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J Affect Disord. 2015 Jun 1;178:224-8. doi: 10.1016/j.jad.2015.02.035. Epub 2015 Mar 14.

An exploratory study of responses to low-dose lithium in African Americans and Hispanics.

Author information

1
University of Texas Health Science Center San Antonio, USA. Electronic address: arnoldjg@uthscsa.edu.
2
Massachusetts General Hospital - Bipolar Clinic and Research Program, USA.
3
Stanford University School of Medicine, USA.
4
Case Western Reserve University, USA.
5
University of Texas Health Science Center San Antonio, USA.
6
University of Pittsburgh School of Medicine, USA.
7
Mount Sinai School of Medicine, USA.
8
University of Pennsylvania School of Medicine, USA.

Abstract

OBJECTIVES:

Few prospective studies examine the impact of ethnicity or race on outcomes with lithium for bipolar disorder. This exploratory study examines differences in lithium response and treatment outcomes in Hispanics, African Americans, and non-Hispanic whites with bipolar disorder in the Lithium Treatment Moderate Dose Use Study (LiTMUS).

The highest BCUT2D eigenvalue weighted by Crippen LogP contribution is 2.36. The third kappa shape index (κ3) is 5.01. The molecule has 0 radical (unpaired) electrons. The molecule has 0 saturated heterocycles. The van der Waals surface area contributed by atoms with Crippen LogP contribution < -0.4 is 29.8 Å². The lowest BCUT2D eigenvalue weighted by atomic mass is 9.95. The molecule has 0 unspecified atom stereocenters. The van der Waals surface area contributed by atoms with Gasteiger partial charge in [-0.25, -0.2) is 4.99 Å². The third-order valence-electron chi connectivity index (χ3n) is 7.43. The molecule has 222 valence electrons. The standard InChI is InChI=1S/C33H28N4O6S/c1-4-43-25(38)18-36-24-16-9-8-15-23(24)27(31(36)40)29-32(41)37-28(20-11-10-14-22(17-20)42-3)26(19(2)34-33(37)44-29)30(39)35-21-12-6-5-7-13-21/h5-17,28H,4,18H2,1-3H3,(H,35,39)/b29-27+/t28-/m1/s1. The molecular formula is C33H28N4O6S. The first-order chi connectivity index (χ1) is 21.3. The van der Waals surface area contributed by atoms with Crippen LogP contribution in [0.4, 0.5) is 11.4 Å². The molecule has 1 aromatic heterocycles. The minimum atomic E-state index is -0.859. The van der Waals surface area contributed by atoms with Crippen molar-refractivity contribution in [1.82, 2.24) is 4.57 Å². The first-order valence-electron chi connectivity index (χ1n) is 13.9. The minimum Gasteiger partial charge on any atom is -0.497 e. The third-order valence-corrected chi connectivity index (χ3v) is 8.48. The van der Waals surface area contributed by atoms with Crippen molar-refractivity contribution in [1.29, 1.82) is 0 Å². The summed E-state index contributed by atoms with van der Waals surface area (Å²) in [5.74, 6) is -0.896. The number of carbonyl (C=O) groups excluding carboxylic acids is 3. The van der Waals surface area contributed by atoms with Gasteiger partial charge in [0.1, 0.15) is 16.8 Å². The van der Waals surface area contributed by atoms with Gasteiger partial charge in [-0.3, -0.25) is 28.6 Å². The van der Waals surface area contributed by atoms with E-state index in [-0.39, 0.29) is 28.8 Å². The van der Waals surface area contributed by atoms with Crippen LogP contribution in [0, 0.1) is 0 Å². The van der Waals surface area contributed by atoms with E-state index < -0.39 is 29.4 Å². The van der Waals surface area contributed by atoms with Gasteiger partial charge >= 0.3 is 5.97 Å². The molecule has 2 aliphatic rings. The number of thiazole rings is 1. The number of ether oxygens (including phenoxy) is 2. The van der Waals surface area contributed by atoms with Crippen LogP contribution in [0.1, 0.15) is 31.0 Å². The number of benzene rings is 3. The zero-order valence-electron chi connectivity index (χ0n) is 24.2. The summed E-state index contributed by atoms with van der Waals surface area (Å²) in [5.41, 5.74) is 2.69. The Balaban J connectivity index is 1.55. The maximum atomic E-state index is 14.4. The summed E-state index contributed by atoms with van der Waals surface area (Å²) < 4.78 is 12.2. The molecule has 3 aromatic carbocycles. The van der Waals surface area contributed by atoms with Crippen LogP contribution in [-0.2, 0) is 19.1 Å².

METHODS:

LiTMUS was a six-site randomized controlled trial of low-dose lithium added to optimized treatment (OPT; personalized, evidence-based pharmacotherapy) vs. OPT alone in outpatients with bipolar disorder. Of 283 participants, 47 African Americans, 39 Hispanics, and 175 non-Hispanic whites were examined. We predicted minority groups would have more negative medication attitudes and higher attrition rates, but better clinical outcomes.

RESULTS:

African Americans in the lithium group improved more on depression and life functioning compared to whites over the 6 month study. African Americans in the OPT only group had marginal improvement on depression symptoms. For Hispanics, satisfaction with life did not significantly improve in the OPT only group, in contrast to whites and African Americans who improved over time on all measures. Attitudes toward medications did not differ across ethnic/racial groups.

CONCLUSIONS:

African Americans show some greater improvements with lithium than non-Hispanic whites, and Hispanics showed more consistent improvements in the lithium group. The impact of low-dose lithium should be studied in a larger sample as there may be particular benefit for African Americans and Hispanics. Given that the control group (regardless of ethnicity/race) had significant improvements, optimized treatment may be beneficial for any ethnic group.

KEYWORDS:

African Americans; Bipolar disorder; Health disparities; Hispanics; Lithium; Treatment outcome

PMID:
25827507
PMCID:
PMC4397978
DOI:
10.1016/j.jad.2015.02.035
[Indexed for MEDLINE]
Free PMC Article

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